The So-Called Antral Spasm Roentgenologically Considered Hisayuki Masuda 1 1Dept. of Internal Med., School of Medicine Akita University pp.1121-1129
Published Date 1971/8/25
DOI https://doi.org/10.11477/mf.1403111618
  • Abstract
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 Antral spasm is seen in that part of the stomach where the muscularis propriae shows a special structure as in the prepyloric region or the pyloric ring itself bodered on left and right by the canalic loop. Called also as spasmus partis praepyloricae or spasmus canalis pylori, it really is a regional spasm of a segment of the stomach having some extent, not to be confused with pylorospasm, as the latter is only a local spasm. Antral spasm is an abnormality in the musculature engaged in the act of expulsion constituting the chief movement of the prepyloric antrum, so that it is different from peristaltic movement. No real antral spasm can be observed in the antrum between the left muscle ring and the gastric angle where peristalsis does take place. Any spasm in the antrum is therefore only a local one as exemplified in the indentation of the greater curvature seen in gastric ulcer.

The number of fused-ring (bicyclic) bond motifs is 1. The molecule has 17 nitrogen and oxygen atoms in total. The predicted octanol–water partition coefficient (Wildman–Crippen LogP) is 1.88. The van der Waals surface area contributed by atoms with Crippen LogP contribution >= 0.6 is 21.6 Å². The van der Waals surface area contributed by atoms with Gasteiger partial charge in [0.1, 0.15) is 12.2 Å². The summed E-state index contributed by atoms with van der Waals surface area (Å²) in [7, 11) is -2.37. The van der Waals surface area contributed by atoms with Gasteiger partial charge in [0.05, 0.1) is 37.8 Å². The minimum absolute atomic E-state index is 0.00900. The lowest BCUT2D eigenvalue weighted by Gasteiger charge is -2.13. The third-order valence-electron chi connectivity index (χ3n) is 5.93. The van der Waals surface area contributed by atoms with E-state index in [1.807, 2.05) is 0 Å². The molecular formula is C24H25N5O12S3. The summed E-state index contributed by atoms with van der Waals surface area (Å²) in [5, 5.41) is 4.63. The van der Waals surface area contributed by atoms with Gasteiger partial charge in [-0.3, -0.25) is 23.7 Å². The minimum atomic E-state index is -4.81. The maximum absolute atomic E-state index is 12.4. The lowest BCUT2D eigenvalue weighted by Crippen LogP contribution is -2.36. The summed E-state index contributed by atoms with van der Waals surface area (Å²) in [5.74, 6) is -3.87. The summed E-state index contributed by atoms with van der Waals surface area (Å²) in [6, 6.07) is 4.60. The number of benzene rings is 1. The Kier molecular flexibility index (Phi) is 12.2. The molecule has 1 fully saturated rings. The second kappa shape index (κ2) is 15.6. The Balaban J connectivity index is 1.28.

An antral spasm is not always transient, lasting only a few moments. Sometimes it is seen as a local, or an entire and lasting, tetanic contraction of the musclularis propriae. Often it is interpreted as narrowed prepyloric region because this part is kept from sufficient expansion on account of inadequate relaxation following contration of the musculature of the prepyloric antrum, especially of the circular muscle.

 The antral spasm is thus seen most often in chronic gastritis caused by disturbance of the Auerbach's plexus due to inflammatory infiltration into the muscle layers. The antral spasm here described is therefore strictly distinguished from reflectory “antral spasm” caused by peptic ulcer or other diseases of the abdominal organs.

Copyright © 1971, Igaku-Shoin Ltd. All rights reserved.


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